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FFA Heads to State

When some people see an FFA member, they see an itchy blue corduroy jacket and a sweaty face. But a fellow FFA member can look past that, deeper than just the surface. The jackets they wear stand for tradition and pride; made up of Corn Gold and Nation Blue. Their faces are sweaty because they’re focusing on the competition ahead; whether it is Veterinary Science, where they have to be able to recall hundred of different terms and machines, or Dairy Foods, where the competitor must be able to identify different kinds of dairy products. The Snohomish FFA Chapter competed in those two competitions, and several others, for a place in the FFA State Competition. 

For a long time, the Snohomish FFA Chapter’s largest goal was to educate their members on the agricultural world. Yet recently, they’ve started to incorporate other aspects into their State competing teams. Senior Matt Brigham, a Snohomish FFA member for the past three years, comments on the FFA’s hope for the future. “Next year, they might have Ag Mechanics [at state],” which incorporates the agricultural world with a mechanical twist, such as Genetically Modified plants or machines used to forward the agricultural world. But there are many benefits of being in the FFA that aren’t necessarily educational; “My favorite part is definitely being surrounded by all the ladies,” Brigham jokes.

Going to State is just one of the many things that the Snohomish Chapter competes in. Brigham stated that “[The Snohomish FFA] has been going to State forever.” By representing Snohomish at the State FFA competition, they bring attention to SHS in a different way than the traditional sports team. In fact, in just this year alone, the SHS FFA competed in many categories and “placed third out of 82 groups competing in Greenhand [a competition where a team of members take a knowledge test about agricultural science and the FFA in team building activities] and missed eighth place by one point in the Veterinary Science competition,” advisor Stacy Lischke comments. But when asked what her favorite part of the FFA is, Lischke didn’t state that it was the competing but that the FFA is “a place to see where different people shine.”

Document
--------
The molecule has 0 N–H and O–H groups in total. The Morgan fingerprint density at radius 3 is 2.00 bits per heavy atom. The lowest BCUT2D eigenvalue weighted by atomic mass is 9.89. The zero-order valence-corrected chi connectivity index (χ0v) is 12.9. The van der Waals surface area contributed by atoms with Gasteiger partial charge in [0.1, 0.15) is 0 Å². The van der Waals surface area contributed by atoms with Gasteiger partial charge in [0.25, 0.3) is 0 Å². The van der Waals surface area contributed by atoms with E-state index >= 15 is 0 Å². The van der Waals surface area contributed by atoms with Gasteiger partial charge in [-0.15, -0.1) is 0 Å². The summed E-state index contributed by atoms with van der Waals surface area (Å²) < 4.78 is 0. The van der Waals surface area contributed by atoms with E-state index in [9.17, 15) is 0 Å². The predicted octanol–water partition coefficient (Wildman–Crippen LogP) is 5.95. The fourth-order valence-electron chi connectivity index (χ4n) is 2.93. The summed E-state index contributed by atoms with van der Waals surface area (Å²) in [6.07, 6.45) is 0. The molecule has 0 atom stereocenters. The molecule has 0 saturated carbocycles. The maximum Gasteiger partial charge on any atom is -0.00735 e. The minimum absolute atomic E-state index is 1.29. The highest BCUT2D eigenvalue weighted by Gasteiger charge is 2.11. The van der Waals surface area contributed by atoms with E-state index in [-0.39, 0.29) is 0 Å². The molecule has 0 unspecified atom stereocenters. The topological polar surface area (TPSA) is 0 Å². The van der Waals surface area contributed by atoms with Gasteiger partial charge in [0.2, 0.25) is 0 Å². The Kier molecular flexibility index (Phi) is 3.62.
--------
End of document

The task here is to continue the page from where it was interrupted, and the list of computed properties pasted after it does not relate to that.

“Part of the reason why I love the FFA so much is because it’s open to all kinds of people. Many people have been inspired by the FFA, “It’s about changing the lives of younger generations,” District FFA Officer and SHS Senior, Becca Newberg stated. “In the FFA, you learn about leadership and commitment to a group of people.” The FFA may be an agricultural club, but members believe it’s also more. For those who have experienced the friendships and bonds that one can only make by sharing a cramped bus ride for seven hours on the way to State, they’ll know what the FFA really stands for: making the world a better place.